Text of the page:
This Is Your Chance to Get Some of the World’s Rarest Whiskies
A whiskey connoisseur’s brand bottles rare and novel spirits.
In 2011, the whiskey collector Mahesh Patel (see “Cask Masters”) bottled a barrel of 1966 Glenfarclas and one of 1989 Glenfarclas from his personal cache to coincide with the launch of his Universal Whisky Experience, an annual multiday event in Las Vegas for fans of the spirit. The whiskies were well received at the Experience, inspiring Patel to establish his own independent label, Sirius Intrepid Whisky Purveyors, which began operating about two and half years ago. The brand’s name refers to Patel’s expeditions to distillery warehouses on three different continents. “I wanted to come out with a high-end brand that reflected me and my lifestyle and my journey around the whiskey world,” he says. “That’s what it is: It’s a reflection of my travels to find these hidden gems in those warehouses.”
While each whisky in the current Sirius collection is exceptionally aged and rare, the 1967 Dalmore (bottled in 2012) is noteworthy for the way in which it was matured. Before it was bottled, the single malt spent 44 years in a Caribbean-rum cask. “In those days,” Patel says, “cask management was very fluky. A cask was viewed purely as a vessel to age whisky.” Today, distilleries typically use sherry or bourbon casks for aging. If they use a rum cask, they use it for finishing instead. The Dalmore is priced around $23,000 and sold through the Whisky Shop (whiskyshop.com).
The Dalmore also has an unusually high alcohol content of 60 percent. Nevertheless, it is smooth and slightly sweet, which Patel attributes to the decades of maturation in a rum cask. “You would think that it would deliver a serious burn, but it’s really mellow,” he says. “It’s a serious cask strength, but it still has the DNA of a Dalmore whisky from the 1950s and ’60s—a dark marmalade backbone with deep fruity and dark-chocolate characteristics.”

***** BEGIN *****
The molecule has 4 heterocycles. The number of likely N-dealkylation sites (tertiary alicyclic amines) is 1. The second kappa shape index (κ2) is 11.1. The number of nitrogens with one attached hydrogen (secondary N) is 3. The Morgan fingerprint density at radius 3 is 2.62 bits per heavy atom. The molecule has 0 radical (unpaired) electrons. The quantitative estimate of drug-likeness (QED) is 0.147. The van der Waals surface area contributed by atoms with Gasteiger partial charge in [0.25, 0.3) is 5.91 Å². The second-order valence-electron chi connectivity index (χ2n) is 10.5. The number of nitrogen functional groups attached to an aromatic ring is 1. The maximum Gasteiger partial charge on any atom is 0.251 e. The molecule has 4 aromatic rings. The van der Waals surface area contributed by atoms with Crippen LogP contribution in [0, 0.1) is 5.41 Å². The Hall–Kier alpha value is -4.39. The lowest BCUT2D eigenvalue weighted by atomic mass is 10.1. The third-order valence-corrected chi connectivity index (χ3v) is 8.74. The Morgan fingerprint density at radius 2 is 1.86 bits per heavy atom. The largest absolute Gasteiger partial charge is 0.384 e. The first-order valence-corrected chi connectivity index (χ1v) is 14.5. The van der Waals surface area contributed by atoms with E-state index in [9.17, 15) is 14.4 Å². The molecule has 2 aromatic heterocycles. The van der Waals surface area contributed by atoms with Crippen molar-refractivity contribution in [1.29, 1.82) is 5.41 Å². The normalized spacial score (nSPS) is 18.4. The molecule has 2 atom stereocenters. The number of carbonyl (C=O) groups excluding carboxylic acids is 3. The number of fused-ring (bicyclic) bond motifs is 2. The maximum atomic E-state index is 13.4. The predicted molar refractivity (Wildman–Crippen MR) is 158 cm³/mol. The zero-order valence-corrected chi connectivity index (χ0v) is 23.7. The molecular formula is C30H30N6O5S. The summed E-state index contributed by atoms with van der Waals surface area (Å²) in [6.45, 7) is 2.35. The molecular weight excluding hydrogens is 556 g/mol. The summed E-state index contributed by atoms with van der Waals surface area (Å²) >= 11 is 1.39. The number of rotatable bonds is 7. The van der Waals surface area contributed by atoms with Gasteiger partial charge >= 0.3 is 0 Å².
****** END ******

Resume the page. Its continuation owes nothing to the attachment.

Sirius produced only 89 bottles of the 1967 Dalmore, and when Robb Report went to press, the brand had sold more than half of them. Other current offerings are a 1966 Fettercairn single malt, a 1962 North British single grain, and a 1965 Carsebridge single grain. The inventories of those whiskies are also depleting, but new releases are on the way. Patel has about 30 casks of rare whiskeys in various distillery warehouses throughout the United Kingdom, the United States, and Japan that he will bottle and sell through Sirius in the coming years. “I have a nice treasure trove of very unique whiskeys from iconic distilleries that are maturing in their original warehouses,” says Patel. “Some of them are whiskeys that have never been seen before, including a few rare casks from lost distilleries. They will be very rare bottles for collectors to have.”
Sirius Intrepid Whisky Purveyors, siriuswhiskypurveyors.com